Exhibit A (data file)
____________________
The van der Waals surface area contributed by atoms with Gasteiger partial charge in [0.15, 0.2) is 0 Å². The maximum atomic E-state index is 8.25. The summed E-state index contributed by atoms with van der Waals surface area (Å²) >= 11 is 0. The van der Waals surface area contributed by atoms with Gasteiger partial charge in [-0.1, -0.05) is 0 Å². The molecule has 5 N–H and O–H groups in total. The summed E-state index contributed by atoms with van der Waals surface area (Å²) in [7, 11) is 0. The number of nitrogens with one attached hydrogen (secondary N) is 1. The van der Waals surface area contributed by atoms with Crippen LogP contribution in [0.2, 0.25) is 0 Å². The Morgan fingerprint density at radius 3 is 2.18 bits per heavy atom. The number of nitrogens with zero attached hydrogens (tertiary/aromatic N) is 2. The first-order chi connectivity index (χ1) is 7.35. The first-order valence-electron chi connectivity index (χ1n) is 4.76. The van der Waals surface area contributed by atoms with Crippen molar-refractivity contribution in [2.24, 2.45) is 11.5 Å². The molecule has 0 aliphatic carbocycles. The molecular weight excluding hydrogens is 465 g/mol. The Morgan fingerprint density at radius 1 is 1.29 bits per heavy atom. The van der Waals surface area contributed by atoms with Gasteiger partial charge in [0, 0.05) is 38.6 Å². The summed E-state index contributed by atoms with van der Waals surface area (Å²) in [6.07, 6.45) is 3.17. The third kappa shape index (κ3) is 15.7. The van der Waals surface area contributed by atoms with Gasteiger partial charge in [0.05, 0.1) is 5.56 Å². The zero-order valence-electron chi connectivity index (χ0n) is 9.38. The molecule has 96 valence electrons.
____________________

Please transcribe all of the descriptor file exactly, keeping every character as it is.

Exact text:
The van der Waals surface area contributed by atoms with Gasteiger partial charge in [0.15, 0.2) is 0 Å². The maximum atomic E-state index is 8.25. The summed E-state index contributed by atoms with van der Waals surface area (Å²) >= 11 is 0. The van der Waals surface area contributed by atoms with Gasteiger partial charge in [-0.1, -0.05) is 0 Å². The molecule has 5 N–H and O–H groups in total. The summed E-state index contributed by atoms with van der Waals surface area (Å²) in [7, 11) is 0. The number of nitrogens with one attached hydrogen (secondary N) is 1. The van der Waals surface area contributed by atoms with Crippen LogP contribution in [0.2, 0.25) is 0 Å². The Morgan fingerprint density at radius 3 is 2.18 bits per heavy atom. The number of nitrogens with zero attached hydrogens (tertiary/aromatic N) is 2. The first-order chi connectivity index (χ1) is 7.35. The first-order valence-electron chi connectivity index (χ1n) is 4.76. The van der Waals surface area contributed by atoms with Crippen molar-refractivity contribution in [2.24, 2.45) is 11.5 Å². The molecule has 0 aliphatic carbocycles. The molecular weight excluding hydrogens is 465 g/mol. The Morgan fingerprint density at radius 1 is 1.29 bits per heavy atom. The van der Waals surface area contributed by atoms with Gasteiger partial charge in [0, 0.05) is 38.6 Å². The summed E-state index contributed by atoms with van der Waals surface area (Å²) in [6.07, 6.45) is 3.17. The third kappa shape index (κ3) is 15.7. The van der Waals surface area contributed by atoms with Gasteiger partial charge in [0.05, 0.1) is 5.56 Å². The zero-order valence-electron chi connectivity index (χ0n) is 9.38. The molecule has 96 valence electrons.